Skip to main content

The man acts; the result belongs to the will of God


The Prince of the Ch'u State having invited Confucius to visit him, the Master proceeded thither to pay his respects. His way lay through Ch'en and Ts'ai; and the high officials of those States consulted together, saying, "Confucius is an inspired and good man; his counsels will consist of attacks upon the vices of us nobles; and if that should be the case, our States would be in danger."

Accordingly, they arranged for a number of armed men to obstruct the Sage's way and to prevent him from continuing his journey.

His party were cut off from supplies for seven days, nothing being allowed to reach them. Broth made from leaves was not sufficient, and all fell ill except Confucius himself, whose spirits rose higher than usual, as he lectured, recited, played, and sang without giving way. He called Tzu-lu to him and said, " We read in the Odes,
We are neither wild cattle nor tigers,
That we should be kept in these desolate wilds 
Has my doctrine of Eternal Right been a failure? How have I come to this pass?" To this, Tzu-lu angrily replied, "The superior man can suffer no restrictions. To think that you, Sir, have ever failed in charity of heart is what I cannot believe; to think that you have ever acted unwisely towards others has not come within my experience. Besides, Sir, in other times I have heard you say that God will reward with happiness those who do good, and will punish with misfortunes those who do evil; and now for a long time you have been accumulating a splendid record of virtues and of duty towards your neighbour. How then should you be reduced to this extremity?" "My son," said the Master, "you have not understood me. I will tell you. If all depended on charity of heart, loyalty, and giving good counsel, many great heroes would have escaped suffering and death. But success and failure are matters of opportunity; the worthy and the worthless are distinguished by their talents. Superior men of wide learning and wise schemes, who have failed from want of opportunity, are many indeed; why should I be the only one? The epidendrum grows in the depth of the forest, but it is not wanting in fragrance because there is no one there to smell it; the superior man cultivates the doctrine of Eternal Right and exemplifies it in practice; but he does not give up his principles because he is reduced to extremities. The man acts; the result, whether life or death, belongs to the will of God."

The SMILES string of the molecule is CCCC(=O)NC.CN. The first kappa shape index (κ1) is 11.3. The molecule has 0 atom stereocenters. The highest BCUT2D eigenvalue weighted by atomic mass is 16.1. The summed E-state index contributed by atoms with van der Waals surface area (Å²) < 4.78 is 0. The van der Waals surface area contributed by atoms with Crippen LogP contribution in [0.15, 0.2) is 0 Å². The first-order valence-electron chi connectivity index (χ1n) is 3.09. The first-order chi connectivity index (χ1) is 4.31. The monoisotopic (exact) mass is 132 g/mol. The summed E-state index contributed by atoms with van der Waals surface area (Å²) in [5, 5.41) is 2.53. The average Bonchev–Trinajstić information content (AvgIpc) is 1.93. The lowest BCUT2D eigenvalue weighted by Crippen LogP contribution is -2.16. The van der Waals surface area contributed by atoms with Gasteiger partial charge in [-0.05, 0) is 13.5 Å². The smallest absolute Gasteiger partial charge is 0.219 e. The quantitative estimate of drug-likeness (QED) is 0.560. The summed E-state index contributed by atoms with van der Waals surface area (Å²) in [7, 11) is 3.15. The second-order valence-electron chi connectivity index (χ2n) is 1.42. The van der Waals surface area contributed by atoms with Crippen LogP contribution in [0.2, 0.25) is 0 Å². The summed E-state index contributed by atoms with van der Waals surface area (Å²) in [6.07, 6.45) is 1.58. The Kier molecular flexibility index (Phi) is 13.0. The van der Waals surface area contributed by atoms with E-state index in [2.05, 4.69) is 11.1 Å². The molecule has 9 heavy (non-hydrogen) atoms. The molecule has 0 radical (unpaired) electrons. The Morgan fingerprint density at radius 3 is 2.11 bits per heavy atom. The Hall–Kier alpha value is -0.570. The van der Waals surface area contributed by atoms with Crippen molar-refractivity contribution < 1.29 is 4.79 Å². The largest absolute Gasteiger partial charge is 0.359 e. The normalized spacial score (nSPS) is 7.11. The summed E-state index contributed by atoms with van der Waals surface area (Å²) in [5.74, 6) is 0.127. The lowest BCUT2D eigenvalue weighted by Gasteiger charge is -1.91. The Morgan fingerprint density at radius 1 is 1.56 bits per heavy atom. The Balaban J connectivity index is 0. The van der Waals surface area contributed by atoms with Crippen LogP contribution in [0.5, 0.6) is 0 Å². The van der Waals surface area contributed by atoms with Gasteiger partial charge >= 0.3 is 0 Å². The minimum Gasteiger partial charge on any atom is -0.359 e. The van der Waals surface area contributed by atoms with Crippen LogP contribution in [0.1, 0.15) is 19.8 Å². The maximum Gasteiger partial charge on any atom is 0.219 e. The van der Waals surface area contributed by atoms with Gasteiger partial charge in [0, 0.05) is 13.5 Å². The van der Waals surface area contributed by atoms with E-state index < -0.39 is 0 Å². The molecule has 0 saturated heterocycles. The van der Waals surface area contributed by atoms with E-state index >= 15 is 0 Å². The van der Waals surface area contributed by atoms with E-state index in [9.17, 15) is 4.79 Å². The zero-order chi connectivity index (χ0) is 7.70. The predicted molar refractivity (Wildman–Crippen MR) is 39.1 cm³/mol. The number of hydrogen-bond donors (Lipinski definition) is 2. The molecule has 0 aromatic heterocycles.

Comments

Popular posts from this blog

THE STORY OF MISS LI

Miss Li, ennobled with the title "Lady of Ch‘ien-kuo," was once a prostitute in Ch‘ang-an. The devotion of her conduct was so remarkable that I have thought it worth while to record her story. In the T‘ien-pao era there was a certain nobleman, Governor of Ch‘ang-chou and Lord of Jung-yang, whose name and surname I will omit. He was a man of great wealth and highly esteemed by all. He had passed his fiftieth year and had a son who was close on twenty, a boy who in literary talent outstripped all his companions. His father was proud of him and had great hopes of his future. "This," he would say, "is the "thousand-league colt" of our family." When the time came for the lad to compete at the Provincial Examinations, his father gave him fine clothes and a handsome coach with richly caparisoned horses for the journey; and to provide for his expense at the Capital, he gave him a large sum of money, saying, "I am sure that your talent is such that …

The Fox and The Tiger

ONE day a fox encountered a tiger. The tiger showed his fangs and waved his claws and wanted to eat him up. But the fox said: 'Good sir, you must not think that you alone are the king of beasts. Your courage is no match for mine. Let us go together and you keep behind me. If the humans are not afraid of me when they see me, then you may eat me up.'

The tiger agreed and so the fox led him to a big high-way. As soon as the travellers saw the tiger in the distance they were seized with fear and ran away.

Then the said: 'You see? I was walking in front; they saw me before they could See you.'

Then the tiger put his tail between his legs and ran away.

The tiger had seen that the humans were afraid of the fox but he had not realized that the fox had merely borrowed his own terrible appearance.

[This story was translated by Ewald Osers from German, published by George Bell & Sons, in the book 'Chinese Folktales'. 
Osers noted that this story was from oral tradition.…

The wonderful pear-tree

Once upon a time a countryman came into the town on market-day, and brought a load of very special pears with him to sell. He set up his barrow in a good corner, and soon had a great crowd round him ; for everyone knew he always sold extra fine pears, though he did also ask an extra high price. Now, while he was crying up his fruit, a poor, old, ragged, hungry-looking priest stopped just in front of the barrow, and very humbly begged him to give him one of the pears. But the countryman, who was very mean and very nasty-tempered, wouldn't hear of giving him any, and as the priest didn't seem inclined to move on, he began calling him all the bad names he could think of. " Good sir," said the priest, " you have got hundreds of pears on your barrow. I only ask you for one. You would never even know you had lost one. Really, you needn't get angry."

"Give him a pear that is going bad ; that will make him happy," said one of the crowd. "The old…